Getting the best out of GTA V's Rockstar Editor

01 Filters

While the immediate benefits of playing GTA V on PC over all the other versions are clear – it's hard to say no to things like the increased framerate, extra detail and screen resolutions up to 4K – perhaps the greatest addition of all is just how easy GTA V PC makes it for you to create your own high quality videos and share them online.

Simply recording in-game footage is a piece of cake, but what makes this functionality even better is the game's built-in Rockstar Editor, which makes it absurdly straightforward to assemble your various gameplay clips into great-looking videos. YouTube is already awash with people's own little Vinewood productions; take a look at some of these:

Running, Man, by 8-BIT BASTARD

Heavy Rain by CooliSushi

The Epic Stand Off by DomesticMango

Franklin – Time by Jack Hunt

Considering how long the editor's been out in the wild, this some impressive work. And if you've been too busy actually playing the game to venture into the world of the Rockstar Editor, here are some tips to start you on your way.

First of all, record some footage: simply hit F1 to start and stop recording, or use the game's Action Replay mode, which constantly buffers game data, and whenever something brilliant's just happened that you simply have to have a recording of, press ALT+F1 to save an action replay. One thing to bear in mind is that if – as you almost certainly are – you're playing in first-person mode, you won't be able to adjust the camera in the editor, which is about 80 percent of the fun. So switch to a third-person view for recording purposes to save yourself disappointment later on.

You might also want to try out Director Mode, which frees you up to choose exactly what scene you want to shoot. With Director Mode enabled you can choose characters, a location, plus time of day and weather so that you can get the mood for your piece absolutely right.

01 Directormode

Once you have all the video you want to work with, the editor's a joy to use. Simply start a new project and add a clip, then you can go into edit mode and really have some fun. Scrub through the timeline and you can watch what you've filmed (and also give it a trim if it goes on a bit too long), and then you can add markers throughout, which is where you can let your directing skills loose.

01 Editproject

Once you've added a marker you can change the camera to any of a number of set options; the most versatile is the free camera, which will definitely be your new best friend. With this you can tell the camera what to point at and whether it should move, by cycling through available options. You can adjust the depth of field and add a bit of camera shake if you like, as well as speeding up or slowing down playback, and then you can fine-tune exactly where you want your camera to be, with full control over its position, orientation and level of zoom. The best way to get a feel for what it's capable of is to simply play with it; you might be surprised at just how versatile it is.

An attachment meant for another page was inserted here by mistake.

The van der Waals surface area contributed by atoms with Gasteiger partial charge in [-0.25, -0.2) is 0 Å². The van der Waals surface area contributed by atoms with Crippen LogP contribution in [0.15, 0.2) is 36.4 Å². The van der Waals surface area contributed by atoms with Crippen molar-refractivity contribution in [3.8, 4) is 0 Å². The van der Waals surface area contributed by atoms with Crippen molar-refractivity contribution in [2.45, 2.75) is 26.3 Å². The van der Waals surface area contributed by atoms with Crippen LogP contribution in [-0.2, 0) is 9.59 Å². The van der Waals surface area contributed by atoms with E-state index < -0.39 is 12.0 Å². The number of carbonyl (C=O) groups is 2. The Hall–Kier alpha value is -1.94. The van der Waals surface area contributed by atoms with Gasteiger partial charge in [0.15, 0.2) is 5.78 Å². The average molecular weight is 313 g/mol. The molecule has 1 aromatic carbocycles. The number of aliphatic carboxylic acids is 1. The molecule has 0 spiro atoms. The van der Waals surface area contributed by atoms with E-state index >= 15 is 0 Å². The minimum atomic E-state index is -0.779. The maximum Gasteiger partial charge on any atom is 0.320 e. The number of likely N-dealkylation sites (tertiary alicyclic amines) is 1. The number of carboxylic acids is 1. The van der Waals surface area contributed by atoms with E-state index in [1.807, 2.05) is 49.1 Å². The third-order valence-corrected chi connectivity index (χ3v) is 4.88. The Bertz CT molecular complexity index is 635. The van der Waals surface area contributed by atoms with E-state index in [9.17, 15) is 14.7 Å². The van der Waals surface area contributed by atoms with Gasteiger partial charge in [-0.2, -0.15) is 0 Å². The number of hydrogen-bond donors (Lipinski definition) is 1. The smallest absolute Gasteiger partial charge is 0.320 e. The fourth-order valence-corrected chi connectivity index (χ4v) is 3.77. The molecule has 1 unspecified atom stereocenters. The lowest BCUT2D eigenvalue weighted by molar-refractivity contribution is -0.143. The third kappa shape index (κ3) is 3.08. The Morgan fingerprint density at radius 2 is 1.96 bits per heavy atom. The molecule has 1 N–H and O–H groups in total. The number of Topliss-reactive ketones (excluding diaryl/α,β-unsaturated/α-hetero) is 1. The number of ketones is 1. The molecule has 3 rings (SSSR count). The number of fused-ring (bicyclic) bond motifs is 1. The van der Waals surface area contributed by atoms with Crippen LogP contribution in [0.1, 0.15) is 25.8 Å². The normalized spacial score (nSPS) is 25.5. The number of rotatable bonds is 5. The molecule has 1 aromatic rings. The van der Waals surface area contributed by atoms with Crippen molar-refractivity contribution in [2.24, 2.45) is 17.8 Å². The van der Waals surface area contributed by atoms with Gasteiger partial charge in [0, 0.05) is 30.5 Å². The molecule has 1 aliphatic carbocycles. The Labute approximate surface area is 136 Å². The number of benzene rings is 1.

01 Freecamera

01 Depthoffield

Having sorted your camera there are other settings that you can change for each marker: you can add a variety of filters and adjust their parameters to your personal taste, and there's an audio menu for changing the levels of sound effects, dialogue and music.

01 Filters

Happy? Great, now you can scrub through your clip and add more markers, changing the camera settings for each one to give your video a more movie-like quality. Switch between static and moving cameras, cut to quick close-ups of your protagonist, enhance impressive stunts by going into slow-motion... basically see what works best for you. It's all the fun of being a director without the hard work of setting up shots in advance; being able to change everything in post is a lot more enjoyable.

If you're done with your clip, you can go in and add another, and keep on going until you're done. Now you can preview your entire piece, and add a soundtrack as well if you like; either something from GTA V's many radio station or, if you prefer, a dynamic soundtrack that you can adjust to reflect the action in your video.

Finally, export your finished masterpiece. Choose 60pfs and a high bit rate and set it on its way, and here's the clever bit: even though your PC might not pack the NVIDIA GTX 980 you need to see the game at its best in real time, when it's rendering your video, GTA V will turn all the options up to that what you see is what you'd get on a totally tricked-out PC.